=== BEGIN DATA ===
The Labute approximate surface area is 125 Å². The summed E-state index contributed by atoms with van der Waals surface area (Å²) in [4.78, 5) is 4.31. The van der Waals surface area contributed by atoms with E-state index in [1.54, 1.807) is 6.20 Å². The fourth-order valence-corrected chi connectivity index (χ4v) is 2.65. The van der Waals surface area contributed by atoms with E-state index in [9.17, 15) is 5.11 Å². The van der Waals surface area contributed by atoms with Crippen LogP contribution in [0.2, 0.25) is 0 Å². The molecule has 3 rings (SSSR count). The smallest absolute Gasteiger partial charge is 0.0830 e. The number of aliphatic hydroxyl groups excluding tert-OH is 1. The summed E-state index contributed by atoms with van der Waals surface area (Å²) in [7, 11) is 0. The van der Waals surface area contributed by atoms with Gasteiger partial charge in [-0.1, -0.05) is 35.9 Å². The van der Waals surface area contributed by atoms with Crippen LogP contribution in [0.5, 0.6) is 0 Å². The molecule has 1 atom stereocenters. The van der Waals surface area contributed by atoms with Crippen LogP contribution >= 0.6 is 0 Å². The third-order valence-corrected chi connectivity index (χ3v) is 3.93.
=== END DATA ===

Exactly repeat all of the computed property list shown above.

The Labute approximate surface area is 125 Å². The summed E-state index contributed by atoms with van der Waals surface area (Å²) in [4.78, 5) is 4.31. The van der Waals surface area contributed by atoms with E-state index in [1.54, 1.807) is 6.20 Å². The fourth-order valence-corrected chi connectivity index (χ4v) is 2.65. The van der Waals surface area contributed by atoms with E-state index in [9.17, 15) is 5.11 Å². The van der Waals surface area contributed by atoms with Crippen LogP contribution in [0.2, 0.25) is 0 Å². The molecule has 3 rings (SSSR count). The smallest absolute Gasteiger partial charge is 0.0830 e. The number of aliphatic hydroxyl groups excluding tert-OH is 1. The summed E-state index contributed by atoms with van der Waals surface area (Å²) in [7, 11) is 0. The van der Waals surface area contributed by atoms with Gasteiger partial charge in [-0.1, -0.05) is 35.9 Å². The van der Waals surface area contributed by atoms with Crippen LogP contribution in [0.5, 0.6) is 0 Å². The molecule has 1 atom stereocenters. The van der Waals surface area contributed by atoms with Crippen LogP contribution >= 0.6 is 0 Å². The third-order valence-corrected chi connectivity index (χ3v) is 3.93.